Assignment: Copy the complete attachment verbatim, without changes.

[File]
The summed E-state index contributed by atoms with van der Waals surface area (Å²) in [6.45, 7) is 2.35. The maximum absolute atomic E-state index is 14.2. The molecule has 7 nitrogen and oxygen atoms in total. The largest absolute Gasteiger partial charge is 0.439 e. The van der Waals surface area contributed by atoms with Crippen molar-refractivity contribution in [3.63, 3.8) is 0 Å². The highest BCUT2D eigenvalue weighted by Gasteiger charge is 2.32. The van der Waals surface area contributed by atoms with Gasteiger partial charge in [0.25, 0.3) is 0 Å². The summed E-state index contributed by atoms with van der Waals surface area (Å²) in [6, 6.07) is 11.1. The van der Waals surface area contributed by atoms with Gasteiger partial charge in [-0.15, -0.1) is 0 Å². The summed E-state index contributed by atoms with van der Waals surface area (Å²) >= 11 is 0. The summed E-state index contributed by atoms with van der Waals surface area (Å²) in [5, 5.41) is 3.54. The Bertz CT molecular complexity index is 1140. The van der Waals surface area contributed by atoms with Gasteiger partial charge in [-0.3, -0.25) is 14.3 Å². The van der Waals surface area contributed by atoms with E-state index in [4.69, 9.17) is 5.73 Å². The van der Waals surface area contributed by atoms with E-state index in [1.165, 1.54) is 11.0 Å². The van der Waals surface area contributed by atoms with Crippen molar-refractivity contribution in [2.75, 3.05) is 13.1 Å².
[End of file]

The summed E-state index contributed by atoms with van der Waals surface area (Å²) in [6.45, 7) is 2.35. The maximum absolute atomic E-state index is 14.2. The molecule has 7 nitrogen and oxygen atoms in total. The largest absolute Gasteiger partial charge is 0.439 e. The van der Waals surface area contributed by atoms with Crippen molar-refractivity contribution in [3.63, 3.8) is 0 Å². The highest BCUT2D eigenvalue weighted by Gasteiger charge is 2.32. The van der Waals surface area contributed by atoms with Gasteiger partial charge in [0.25, 0.3) is 0 Å². The summed E-state index contributed by atoms with van der Waals surface area (Å²) in [6, 6.07) is 11.1. The van der Waals surface area contributed by atoms with Gasteiger partial charge in [-0.15, -0.1) is 0 Å². The summed E-state index contributed by atoms with van der Waals surface area (Å²) >= 11 is 0. The summed E-state index contributed by atoms with van der Waals surface area (Å²) in [5, 5.41) is 3.54. The Bertz CT molecular complexity index is 1140. The van der Waals surface area contributed by atoms with Gasteiger partial charge in [-0.3, -0.25) is 14.3 Å². The van der Waals surface area contributed by atoms with E-state index in [4.69, 9.17) is 5.73 Å². The van der Waals surface area contributed by atoms with E-state index in [1.165, 1.54) is 11.0 Å². The van der Waals surface area contributed by atoms with Crippen molar-refractivity contribution in [2.75, 3.05) is 13.1 Å².